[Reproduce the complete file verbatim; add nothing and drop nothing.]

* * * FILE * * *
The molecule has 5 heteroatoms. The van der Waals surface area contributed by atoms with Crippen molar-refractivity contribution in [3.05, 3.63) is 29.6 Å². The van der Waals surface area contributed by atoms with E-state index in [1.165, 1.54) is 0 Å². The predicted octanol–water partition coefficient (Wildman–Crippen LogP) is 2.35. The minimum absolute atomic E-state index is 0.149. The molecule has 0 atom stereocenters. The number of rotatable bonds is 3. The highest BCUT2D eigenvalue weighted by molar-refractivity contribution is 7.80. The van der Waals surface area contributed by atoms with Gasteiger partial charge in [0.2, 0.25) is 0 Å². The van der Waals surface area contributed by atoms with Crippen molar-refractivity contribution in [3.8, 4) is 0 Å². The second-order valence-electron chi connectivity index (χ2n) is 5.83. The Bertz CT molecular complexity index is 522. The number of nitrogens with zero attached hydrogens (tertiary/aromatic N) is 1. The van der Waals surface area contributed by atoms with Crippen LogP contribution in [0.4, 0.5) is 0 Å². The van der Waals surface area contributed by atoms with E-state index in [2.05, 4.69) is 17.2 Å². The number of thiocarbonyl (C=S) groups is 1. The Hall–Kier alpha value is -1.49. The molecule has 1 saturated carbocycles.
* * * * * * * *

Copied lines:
The molecule has 5 heteroatoms. The van der Waals surface area contributed by atoms with Crippen molar-refractivity contribution in [3.05, 3.63) is 29.6 Å². The van der Waals surface area contributed by atoms with E-state index in [1.165, 1.54) is 0 Å². The predicted octanol–water partition coefficient (Wildman–Crippen LogP) is 2.35. The minimum absolute atomic E-state index is 0.149. The molecule has 0 atom stereocenters. The number of rotatable bonds is 3. The highest BCUT2D eigenvalue weighted by molar-refractivity contribution is 7.80. The van der Waals surface area contributed by atoms with Gasteiger partial charge in [0.2, 0.25) is 0 Å². The van der Waals surface area contributed by atoms with Crippen molar-refractivity contribution in [3.8, 4) is 0 Å². The second-order valence-electron chi connectivity index (χ2n) is 5.83. The Bertz CT molecular complexity index is 522. The number of nitrogens with zero attached hydrogens (tertiary/aromatic N) is 1. The van der Waals surface area contributed by atoms with Crippen LogP contribution in [0.4, 0.5) is 0 Å². The van der Waals surface area contributed by atoms with E-state index in [2.05, 4.69) is 17.2 Å². The number of thiocarbonyl (C=S) groups is 1. The Hall–Kier alpha value is -1.49. The molecule has 1 saturated carbocycles.